-- Justin (a/k/a jcc7) http://jcc_7.tripod.com/d/
Sep 07 2004
parent "antiAlias" <fu bar.com> writes:
"J C Calvarese" <jcc7 cox.net>
| antiAlias wrote:
| > Uhhh; excuse me? Dave said that, Helmut ~ not I
| >
| > :-)
|
| I'm sure it was an accident. ;)
|
| You might be able to adjust your newsreader settings so that the
| "quote-markers" are added to each line when you reply (like it does for
| pretty much everyone else). When the extra ">" symbols are missing,
| quoting the quoter can be especially misleading.

Thanks!
Sep 08 2004
prev sibling next sibling parent Joey Peters <Joey_member pathlink.com> writes:
In article <chkmi2$2kke$1 digitaldaemon.com>, Dave says...
In article <chkkpm$2jn9$1 digitaldaemon.com>, Dave says...
In article <413D7D1C.EF07F49E hls.via.at>, Helmut Leitner says...
That was not my point - D may develop any way...
... BUT developments must not break 1.00 code.

Imagine for example an introductory book containing examples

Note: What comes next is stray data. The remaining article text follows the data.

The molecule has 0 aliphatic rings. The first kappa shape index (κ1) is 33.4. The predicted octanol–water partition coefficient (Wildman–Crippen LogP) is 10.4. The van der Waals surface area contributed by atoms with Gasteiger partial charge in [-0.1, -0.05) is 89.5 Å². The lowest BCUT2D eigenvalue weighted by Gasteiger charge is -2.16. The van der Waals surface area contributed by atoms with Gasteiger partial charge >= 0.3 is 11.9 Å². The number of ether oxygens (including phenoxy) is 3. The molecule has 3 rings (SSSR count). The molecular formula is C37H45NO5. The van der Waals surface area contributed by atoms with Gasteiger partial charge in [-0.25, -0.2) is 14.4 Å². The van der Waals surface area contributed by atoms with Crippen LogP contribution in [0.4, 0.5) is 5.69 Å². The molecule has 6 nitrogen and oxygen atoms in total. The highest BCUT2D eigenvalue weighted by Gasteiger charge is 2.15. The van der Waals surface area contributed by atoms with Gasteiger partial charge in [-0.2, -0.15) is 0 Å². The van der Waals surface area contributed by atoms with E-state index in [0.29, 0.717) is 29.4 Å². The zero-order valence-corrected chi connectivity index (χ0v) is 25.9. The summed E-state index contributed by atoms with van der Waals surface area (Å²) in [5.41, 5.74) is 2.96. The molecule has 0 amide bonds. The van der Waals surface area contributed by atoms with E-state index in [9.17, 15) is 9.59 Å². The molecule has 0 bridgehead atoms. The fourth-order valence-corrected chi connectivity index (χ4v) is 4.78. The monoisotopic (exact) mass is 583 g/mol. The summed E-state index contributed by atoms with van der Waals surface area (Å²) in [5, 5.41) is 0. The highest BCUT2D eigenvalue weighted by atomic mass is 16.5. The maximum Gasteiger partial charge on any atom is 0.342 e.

that won't run half a year later - a desaster for the author
of the book, the frustrated readers and the language.

Hardily agree. - Dave

Uff da, that should be 'heartily agree' ;) - Dave

Is there an iso for D? If in the near future there would be then I guess it would be safe to start writing books. Huray for books.
Sep 07 2004
prev sibling next sibling parent reply Sean Kelly <sean f4.ca> writes:
In article <413D7D1C.EF07F49E hls.via.at>, Helmut Leitner says...
antiAlias wrote:
 
 I agree that v1.0 should not be released until the fundemental issues are
 settled.
 

That was not my point - D may develop any way... ... BUT developments must not break 1.00 code. Imagine for example an introductory book containing examples that won't run half a year later - a desaster for the author of the book, the frustrated readers and the language.

Sounds like what happened to Java ;) Sean
Sep 07 2004
parent "Phill" <phill pacific.net.au> writes:
"Sean Kelly" <sean f4.ca> wrote in message
news:chkqho$2n80$1 digitaldaemon.com...
 In article <413D7D1C.EF07F49E hls.via.at>, Helmut Leitner says...
antiAlias wrote:
 I agree that v1.0 should not be released until the fundemental issues